Primary Blog/Gigging Musician Podcast/Episode 146 - I’m Giving Up…

Episode 146 - I’m Giving Up…

Thursday, May 25, 2023

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Episode Recap

In this episode, Jared dives into a dramatic update regarding his involvement with the National Association for Catering Events (NACE) chapter and the valuable lesson he learned from it. As he shares his journey, he highlights the importance of assessing the activities and commitments that may be draining your time and energy. Jared candidly discusses his decision to resign from his leadership position, realizing that it was taking more than it was giving. He encourages listeners to prioritize their well-being and focus on projects that truly matter, offering permission to let go of endeavors that no longer serve them. With personal anecdotes and insights, Jared reminds gigging pros to avoid burnout and embrace self-care.

Best Quote

"In fact, it's wise to give some of those up because ultimately, they're taking away a valuable resource, which is your time and your energy to put towards things that truly matter and make a difference to you."


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Hey, what's up gigging fares this Jared judge, welcome to another episode of The Gigging Musician Podcast.

I'm excited for today's podcast, because I feel like it is a chance to help shift your views and beliefs about what is possible for you as a musician, financially.

Because this is an area a lot of musicians don't think about, don't consciously think about, yet, there are so many, you know, beliefs and viewpoints that are imposed upon musicians over their years, that really prevent them from having success.

And if they actually thought about it logically, and used evidence, you can perhaps realize it's a lot easier to make money as a musician, and there's more opportunity out there than musicians to play. So let's, let's chat a little bit.

This is actually based on a response to a survey I sent out at the end of my Fulltime Music challenge, where, you know, in the Fulltime Music Challenge, and there is an opportunity to join Fulltime Music Academy, which that is not always the case, you cannot just openly join it, there are processes you have to go through.

And so I sent out a survey asking, like, why were you unable to join Fulltime Music Academy at this point, and somebody responded, saying they didn't believe that there were enough opportunities, like gigs for their trio to make their money back.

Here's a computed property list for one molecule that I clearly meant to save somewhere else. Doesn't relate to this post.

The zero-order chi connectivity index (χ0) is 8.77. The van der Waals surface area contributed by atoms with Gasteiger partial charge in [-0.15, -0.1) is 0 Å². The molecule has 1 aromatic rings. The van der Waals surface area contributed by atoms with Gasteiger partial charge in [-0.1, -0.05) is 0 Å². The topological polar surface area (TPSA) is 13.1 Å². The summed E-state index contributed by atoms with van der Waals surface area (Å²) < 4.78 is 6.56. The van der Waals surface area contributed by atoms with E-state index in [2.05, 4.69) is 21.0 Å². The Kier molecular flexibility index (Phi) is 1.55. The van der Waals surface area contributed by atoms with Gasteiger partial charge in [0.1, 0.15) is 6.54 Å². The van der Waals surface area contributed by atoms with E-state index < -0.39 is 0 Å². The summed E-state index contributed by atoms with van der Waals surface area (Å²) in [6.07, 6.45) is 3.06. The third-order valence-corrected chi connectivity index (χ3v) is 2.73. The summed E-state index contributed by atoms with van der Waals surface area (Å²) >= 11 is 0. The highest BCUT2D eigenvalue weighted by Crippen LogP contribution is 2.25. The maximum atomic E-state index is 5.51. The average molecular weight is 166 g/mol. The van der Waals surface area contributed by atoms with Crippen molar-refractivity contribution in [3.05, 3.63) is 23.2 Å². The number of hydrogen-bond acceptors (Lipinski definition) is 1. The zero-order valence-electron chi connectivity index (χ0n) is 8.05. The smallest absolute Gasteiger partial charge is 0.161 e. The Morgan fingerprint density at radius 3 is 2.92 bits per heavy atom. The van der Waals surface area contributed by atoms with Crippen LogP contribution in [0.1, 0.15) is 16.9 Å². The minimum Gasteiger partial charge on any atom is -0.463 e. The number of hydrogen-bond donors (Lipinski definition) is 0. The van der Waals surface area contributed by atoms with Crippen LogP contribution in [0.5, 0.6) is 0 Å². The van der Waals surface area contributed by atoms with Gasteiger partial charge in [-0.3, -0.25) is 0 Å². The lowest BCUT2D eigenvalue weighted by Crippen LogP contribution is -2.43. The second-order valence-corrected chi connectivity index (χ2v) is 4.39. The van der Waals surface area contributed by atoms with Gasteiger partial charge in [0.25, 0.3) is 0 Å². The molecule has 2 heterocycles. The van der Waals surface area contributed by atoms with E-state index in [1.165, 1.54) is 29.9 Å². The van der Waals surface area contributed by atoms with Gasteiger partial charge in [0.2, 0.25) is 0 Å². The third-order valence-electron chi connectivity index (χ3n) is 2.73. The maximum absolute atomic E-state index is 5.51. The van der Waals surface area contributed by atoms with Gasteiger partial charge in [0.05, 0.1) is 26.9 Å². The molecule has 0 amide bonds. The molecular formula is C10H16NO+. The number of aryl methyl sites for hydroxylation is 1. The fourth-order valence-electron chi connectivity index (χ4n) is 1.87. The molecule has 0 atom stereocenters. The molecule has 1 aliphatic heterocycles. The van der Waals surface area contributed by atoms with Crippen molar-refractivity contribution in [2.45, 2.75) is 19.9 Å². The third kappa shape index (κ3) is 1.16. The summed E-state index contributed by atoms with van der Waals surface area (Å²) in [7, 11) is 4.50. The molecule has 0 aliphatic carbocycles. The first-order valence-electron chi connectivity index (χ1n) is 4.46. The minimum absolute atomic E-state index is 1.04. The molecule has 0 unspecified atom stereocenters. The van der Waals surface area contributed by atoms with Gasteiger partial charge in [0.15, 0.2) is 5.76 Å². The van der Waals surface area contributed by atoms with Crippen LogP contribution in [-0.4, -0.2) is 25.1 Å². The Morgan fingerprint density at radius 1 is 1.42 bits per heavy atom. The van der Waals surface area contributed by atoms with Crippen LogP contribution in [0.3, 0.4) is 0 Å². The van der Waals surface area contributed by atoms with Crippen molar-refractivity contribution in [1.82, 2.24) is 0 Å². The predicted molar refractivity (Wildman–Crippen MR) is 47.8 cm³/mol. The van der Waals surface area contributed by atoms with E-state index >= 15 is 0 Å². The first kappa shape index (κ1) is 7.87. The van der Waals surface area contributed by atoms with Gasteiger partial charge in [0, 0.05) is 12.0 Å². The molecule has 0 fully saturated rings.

Which, you know, it's a perfectly reasonable explanation. But if you actually logically thought through it, then you might realize that there are some, some assumptions underlying that statement, which are not actually true.

So you know, in the last couple episodes I've been, I went over the the four main categories of high paying gig types. And I want to share with you how, like I said before, there are more of these opportunities available, than there are musicians to play them.

And let's, let's do this, from the perspective of venues. So in order for a gig to happen, it has to happen at a venue, right? That's pretty obvious. gigs don't happen in outer space, they happen at a place that hosts a gig.

And with those four high paying gig types, those don't take place at restaurants or clubs. Those typically take place in ballrooms or hotels or, you know, wedding venues.

And so in order to disprove this false notion that there are not enough gigs to go around to break even on something that isn't even that, that expensive.

Think about how many of these types of venues exist in your area, like, go ahead and do a quick Google search. I mean, if you're in your car, you know, pull over to the side, don't just text and drive.

But do a quick search for a couple of different terms, like wedding venues in city name, or ballrooms in city name. In fact, if you really want to dive into weddings go on a website called wedding

And then you can filter by category, and literally choose wedding venues in city. So if I do that, in Denver, there are hundreds of venues in Denver, which is amazing, hundreds of them. Now, what that implies, so here's the thing about venues is like their goal, in order for them to stay in business.

They have to host events, they're like, that's how they make their money is by hosting these events. And so they sell people, their venue. And they, most of them want to sell at least one every single weekend day.

So Saturday, Sunday, even maybe Friday, like a lot of wedding venues, and things they host events Friday night, and then throughout the week, too. So I think it's kind of safe to assume for each of those venues, there are at least three gigs, a weekend.